Outside the walls of Pompeii, through Porta Ercolano, is a suburban district whose main street has been excavated.

 This Street of Tombs is lined with imposing funeral monuments, ranking with the Via Appia outside Rome as the most impressive surviving example of this Roman practice of building tombs along public roads.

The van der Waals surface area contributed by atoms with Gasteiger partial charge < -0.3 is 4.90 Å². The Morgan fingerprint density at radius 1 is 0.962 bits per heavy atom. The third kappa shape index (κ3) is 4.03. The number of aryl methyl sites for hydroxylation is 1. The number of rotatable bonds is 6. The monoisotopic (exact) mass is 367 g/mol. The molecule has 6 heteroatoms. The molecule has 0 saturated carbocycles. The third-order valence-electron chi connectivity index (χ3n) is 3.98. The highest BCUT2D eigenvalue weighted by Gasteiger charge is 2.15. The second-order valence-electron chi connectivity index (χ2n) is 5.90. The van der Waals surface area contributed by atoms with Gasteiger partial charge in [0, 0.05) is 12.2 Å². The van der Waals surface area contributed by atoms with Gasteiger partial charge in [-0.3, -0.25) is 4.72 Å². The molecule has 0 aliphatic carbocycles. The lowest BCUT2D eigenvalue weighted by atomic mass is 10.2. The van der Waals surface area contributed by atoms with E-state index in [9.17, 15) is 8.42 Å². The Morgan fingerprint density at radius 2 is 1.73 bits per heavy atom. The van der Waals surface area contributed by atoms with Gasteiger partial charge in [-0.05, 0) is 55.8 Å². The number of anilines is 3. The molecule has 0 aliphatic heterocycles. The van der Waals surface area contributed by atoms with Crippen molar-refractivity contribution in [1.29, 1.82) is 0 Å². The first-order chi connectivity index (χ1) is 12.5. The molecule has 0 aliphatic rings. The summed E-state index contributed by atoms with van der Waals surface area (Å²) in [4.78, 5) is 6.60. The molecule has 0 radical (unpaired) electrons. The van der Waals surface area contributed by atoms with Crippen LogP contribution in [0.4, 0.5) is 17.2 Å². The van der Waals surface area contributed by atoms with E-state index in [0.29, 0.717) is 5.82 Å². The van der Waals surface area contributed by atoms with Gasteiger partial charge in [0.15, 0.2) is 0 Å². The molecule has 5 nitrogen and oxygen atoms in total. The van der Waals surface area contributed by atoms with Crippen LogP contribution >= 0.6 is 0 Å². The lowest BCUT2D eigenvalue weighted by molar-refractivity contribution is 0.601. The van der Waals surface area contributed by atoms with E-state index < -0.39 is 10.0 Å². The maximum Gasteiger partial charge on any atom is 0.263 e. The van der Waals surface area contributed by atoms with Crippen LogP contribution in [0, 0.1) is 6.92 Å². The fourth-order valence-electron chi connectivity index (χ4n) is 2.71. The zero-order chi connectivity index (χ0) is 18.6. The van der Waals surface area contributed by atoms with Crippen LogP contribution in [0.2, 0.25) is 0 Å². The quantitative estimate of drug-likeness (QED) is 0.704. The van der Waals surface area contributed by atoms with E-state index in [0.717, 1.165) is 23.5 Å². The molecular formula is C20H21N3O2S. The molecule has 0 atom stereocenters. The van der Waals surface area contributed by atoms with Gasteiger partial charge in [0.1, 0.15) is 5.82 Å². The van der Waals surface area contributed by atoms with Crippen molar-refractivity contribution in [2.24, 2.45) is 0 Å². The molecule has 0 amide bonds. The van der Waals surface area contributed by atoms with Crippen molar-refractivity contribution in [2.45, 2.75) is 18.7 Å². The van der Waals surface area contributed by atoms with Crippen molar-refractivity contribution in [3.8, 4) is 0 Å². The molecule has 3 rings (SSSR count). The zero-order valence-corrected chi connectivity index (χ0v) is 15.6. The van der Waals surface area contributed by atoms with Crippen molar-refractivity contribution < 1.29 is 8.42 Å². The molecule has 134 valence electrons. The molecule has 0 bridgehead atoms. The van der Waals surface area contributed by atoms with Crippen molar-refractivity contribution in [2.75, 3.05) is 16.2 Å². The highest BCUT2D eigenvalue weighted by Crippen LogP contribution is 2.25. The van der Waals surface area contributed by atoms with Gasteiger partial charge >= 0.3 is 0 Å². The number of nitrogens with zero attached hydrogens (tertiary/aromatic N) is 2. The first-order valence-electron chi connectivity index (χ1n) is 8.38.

At the northwest end is the large Villa of Diomedes, with an extensive garden enclosed by a long portico. Ironically, the house itself became a tomb in the volcanic eruption: in an underground passage, excavators found the bodies of 18 women and children.

 Near the garden door was the body of a man with a key in his hand and a slave beside him carrying money and valuables.